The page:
This summer has seen the temperature rise above the severe heat mark of 90 degrees just five times, with the latest happening Wednesday afternoon. That's far fewer times than in an average New York summer.
But before anybody gets the impression that the summer of 2014 is milder than usual, they should consider two things: a research program led by City College of New York, or CCNY, and an analysis of weather block by block, in which the pioneering CCNY program specializes.
"It's a sweaty one today," Ray Skelton, of Hamilton Heights, said Wednesday as he walked his dog with a friend.
The 91-degree high was the fifth time this summer the mercury climbed above the 90-degree mark. That fact contrasts with the 15 days of 90-plus temperatures the city has had on average in recent years. Still, weather researchers say that does not make for a mild summer.
"Science is in the business of telling you the obvious," said Brian Vant-Hull, PhD, "but telling you in a much more accurate way."
The CCNY research scientist pointed out that this has been an average summer, heat-wise, just with fewer extreme temperatures.
He should know. He spoke with PIX11 News while holding a license plate-sized piece of cardboard covered in white paper, on which half of a styrofoam cup was attached, which housed two electronic devices.
"Inside the cup," said Vant-Hull, "we have a relative humidity sensor… and a very small temperature probe."
The homemade apparatus is connected to a small handheld computer that records measurements of temperature and humidity in rapid intervals.
For the last three summers, a platoon of eight researchers has worn the apparatuses, attached to the back of backpacks they carry, and they've walked different, straight routes across Manhattan, and up and down the country's most densely populated island.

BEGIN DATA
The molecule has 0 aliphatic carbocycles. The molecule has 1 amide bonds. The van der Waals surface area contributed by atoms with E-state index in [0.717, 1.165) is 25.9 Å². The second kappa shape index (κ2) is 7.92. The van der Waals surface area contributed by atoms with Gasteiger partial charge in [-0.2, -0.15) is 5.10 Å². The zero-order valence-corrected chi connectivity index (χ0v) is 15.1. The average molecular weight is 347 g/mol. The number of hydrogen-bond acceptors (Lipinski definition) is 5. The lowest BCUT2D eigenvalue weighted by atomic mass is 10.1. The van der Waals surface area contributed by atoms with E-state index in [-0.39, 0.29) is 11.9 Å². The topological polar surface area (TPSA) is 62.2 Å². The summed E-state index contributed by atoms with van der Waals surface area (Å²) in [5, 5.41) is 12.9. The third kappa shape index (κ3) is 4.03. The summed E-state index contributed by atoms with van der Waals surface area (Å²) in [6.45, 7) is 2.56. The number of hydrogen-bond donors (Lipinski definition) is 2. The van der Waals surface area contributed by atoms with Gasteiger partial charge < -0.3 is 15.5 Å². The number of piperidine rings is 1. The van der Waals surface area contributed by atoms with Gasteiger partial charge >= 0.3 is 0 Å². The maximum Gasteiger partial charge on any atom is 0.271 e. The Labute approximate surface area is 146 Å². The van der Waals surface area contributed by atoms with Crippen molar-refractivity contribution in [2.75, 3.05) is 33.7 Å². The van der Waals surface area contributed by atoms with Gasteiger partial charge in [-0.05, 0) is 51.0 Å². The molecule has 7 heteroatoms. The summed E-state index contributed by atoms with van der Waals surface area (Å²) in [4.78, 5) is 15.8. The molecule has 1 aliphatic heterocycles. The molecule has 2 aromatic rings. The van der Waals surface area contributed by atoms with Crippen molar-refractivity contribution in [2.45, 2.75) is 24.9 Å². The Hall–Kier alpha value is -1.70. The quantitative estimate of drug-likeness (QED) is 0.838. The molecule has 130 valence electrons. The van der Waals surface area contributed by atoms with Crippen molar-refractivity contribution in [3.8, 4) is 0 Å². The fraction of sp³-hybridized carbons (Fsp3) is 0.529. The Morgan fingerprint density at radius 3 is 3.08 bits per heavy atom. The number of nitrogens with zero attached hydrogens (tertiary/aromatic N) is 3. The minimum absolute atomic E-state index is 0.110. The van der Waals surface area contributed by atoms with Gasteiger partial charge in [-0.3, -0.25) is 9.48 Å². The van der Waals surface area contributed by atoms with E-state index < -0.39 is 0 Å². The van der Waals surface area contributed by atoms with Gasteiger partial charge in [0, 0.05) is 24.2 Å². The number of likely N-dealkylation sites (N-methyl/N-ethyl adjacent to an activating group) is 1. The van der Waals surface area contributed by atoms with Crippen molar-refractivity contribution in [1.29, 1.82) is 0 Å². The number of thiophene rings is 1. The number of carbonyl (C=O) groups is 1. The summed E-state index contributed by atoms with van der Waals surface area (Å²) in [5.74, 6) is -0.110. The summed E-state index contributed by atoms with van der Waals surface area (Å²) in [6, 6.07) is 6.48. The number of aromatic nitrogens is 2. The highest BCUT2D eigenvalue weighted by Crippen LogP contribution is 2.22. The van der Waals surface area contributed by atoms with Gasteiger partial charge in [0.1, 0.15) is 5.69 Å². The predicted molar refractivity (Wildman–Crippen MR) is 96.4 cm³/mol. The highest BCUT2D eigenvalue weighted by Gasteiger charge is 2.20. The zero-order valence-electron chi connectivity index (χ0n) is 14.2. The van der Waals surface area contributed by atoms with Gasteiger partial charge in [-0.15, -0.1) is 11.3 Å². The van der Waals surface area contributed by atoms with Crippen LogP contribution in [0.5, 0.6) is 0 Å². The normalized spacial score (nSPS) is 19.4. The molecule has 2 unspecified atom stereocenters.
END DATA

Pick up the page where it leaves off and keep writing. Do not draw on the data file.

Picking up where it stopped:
As a result of the dozens of 40-minute treks the researchers have done, they've gathered meteorological information that has come to surprise some of the research team.
"You assume that in a city, the temperature is uniform, which it's not," said Rouzbeh Nazari, a professor at Rowan University in New Jersey, who's among the half dozen collaborators on the project.
"You go block to block," he said, describing his group's research, "and the temperature changes by a couple of degrees, which is surprising."
In other words, the crosstown treks of the backpack weather station researchers ended up showing, over time, that crosstown streets are noticeably cooler than the North-South avenues.
Manhattan's streets generally run east-west and tend to be shady and breezy, while avenues run north-south and are typically more sunny and less windy than crosstown streets.
The readings from the street level backpack weather stations also showed that sunlight reflected off the city's buildings makes people on the sidewalks below feel more heated.
The research also concluded that locations just a few blocks apart can have a noticeable difference in temperature due to a difference in elevation between the locations.
For example, 116th Street, one of the streets analyzed in the project, differed in temperature by about 4 degrees Fahrenheit from its west end, which is at 121 feet above sea level, to its east end, which is at sea level.
Interesting conclusions to be sure, but what's the point of all of this newly gathered information?
Project collaborator Maryam Karimi, a PhD candidate at the City University of New York Graduate center, provided an excellent answer.
"If you just listen to the news," she said in an interview with PIX11 News, "sometimes the temperature they tell you is 96 degrees, but the temperature on the street is actually a lot higher."
The research is intended to give a clearer picture of how climate change affects large urban areas. Based on its results, city planners, community activists, architects and legislators are anticipated to make major decisions about how and where residents of cities live.
The Manhattan street level weather station project, officially dubbed NOAA-CREST, is expected to be expanded to other New York boroughs and U.S. cities next summer.
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